Los Angeles, San Francisco, Oakland, Mountain View, El Cerrito, Palo Alto, Sunnyvale… The list of jurisdictions raising their minimum wages has grown exponentially in the past several years, culminating this spring with the near simultaneous signing of statewide $15 minimum wage legislation in both New York and California. Originating in high-cost large metropolises, the movement has spread to whole states and smaller cities, including many throughout Silicon Valley.
Over a year ago, I sat with East Palo Alto (EPA) residents and listened as they identified health problems facing their community. They discussed more obvious health concerns such as EPA’s high rate of asthma (over twice the County’s rate) and challenges with accessing healthcare. Residents also raised issues like overcrowding in housing, the lack of middle income jobs, and inadequate transportation to connect the community to opportunities. This workshop was part of EPA’s effort to link health to the City’s long range planning process.
Greetings, Get Healthy San Mateo County Community,
As the new Public Health Director at the San Mateo County Health System, I am excited to have the privilege to serve all who live, work, and play in San Mateo County. Having worked at the federal, state, and local level, I’m excited to continue working to reduce health disparities and promote health equity here in San Mateo County.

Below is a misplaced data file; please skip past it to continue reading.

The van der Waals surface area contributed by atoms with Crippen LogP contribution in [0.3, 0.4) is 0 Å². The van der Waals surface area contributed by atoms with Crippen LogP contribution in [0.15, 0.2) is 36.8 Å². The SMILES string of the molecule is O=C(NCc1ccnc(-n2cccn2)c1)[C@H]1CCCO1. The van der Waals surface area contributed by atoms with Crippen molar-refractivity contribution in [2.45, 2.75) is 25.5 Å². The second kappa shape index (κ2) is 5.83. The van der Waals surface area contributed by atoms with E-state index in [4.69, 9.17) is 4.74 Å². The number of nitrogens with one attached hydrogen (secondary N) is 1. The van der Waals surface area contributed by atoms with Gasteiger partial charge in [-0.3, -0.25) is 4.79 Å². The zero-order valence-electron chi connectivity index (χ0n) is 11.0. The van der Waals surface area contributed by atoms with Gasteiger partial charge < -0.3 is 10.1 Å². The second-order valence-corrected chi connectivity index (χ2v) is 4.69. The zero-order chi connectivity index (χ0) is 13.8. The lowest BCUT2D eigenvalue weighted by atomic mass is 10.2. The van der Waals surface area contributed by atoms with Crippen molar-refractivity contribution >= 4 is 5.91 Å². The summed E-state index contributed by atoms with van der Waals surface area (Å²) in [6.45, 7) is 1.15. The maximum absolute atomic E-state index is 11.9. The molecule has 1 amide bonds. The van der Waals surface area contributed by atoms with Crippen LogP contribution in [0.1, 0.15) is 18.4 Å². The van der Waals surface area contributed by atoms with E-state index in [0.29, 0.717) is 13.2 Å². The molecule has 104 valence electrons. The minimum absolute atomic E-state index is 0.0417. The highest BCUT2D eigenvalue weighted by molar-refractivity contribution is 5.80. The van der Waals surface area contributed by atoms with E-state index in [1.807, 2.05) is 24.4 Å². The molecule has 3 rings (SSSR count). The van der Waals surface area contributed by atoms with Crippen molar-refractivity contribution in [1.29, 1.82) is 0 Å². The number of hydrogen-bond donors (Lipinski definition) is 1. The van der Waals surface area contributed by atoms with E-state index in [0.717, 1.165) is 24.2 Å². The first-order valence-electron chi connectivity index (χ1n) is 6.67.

Many of you know me as the friendly face checking you in at our events, answering any questions during the RFP process, and supporting you so you can continue the great work you do to create healthy, equitable communities. I’ve been working with Get Healthy SMC for over six years and have seen the power of our partnerships – recognizing we can all achieve more and be more effective than working alone.
2016 is here and what an exciting year it promises to be for Get Healthy SMC and our partners! The vision of healthy, equitable communities that all of you developed over the course of 5 workshops, focus groups and surveys, was compelling, comprehensive and inspiration:
As a Communications Specialist with Get Healthy San Mateo County, I help strategize how to communicate our four priorities for building healthy, equitable communities for all in San Mateo County to create policy level change. I have the privilege of working with a smart, dedicated team of public health practitioners who work hand-in-hand with you – our cities, partners, county agencies, hospitals, schools, and leaders – to help San Mateo County residents live longer and better lives.
I am excited to share my love of data with you. As an Epidemiologist for the Health Policy and Planning (HPP) team, my job is to explore, compile, analyze, and present data related to housing, neighborhood, school, and economic issues to support HPP’s work to build healthy, equitable communities in San Mateo County. Today, I want to demonstrate how you and anyone you know can (and often should) use data to help communicate issues important to you.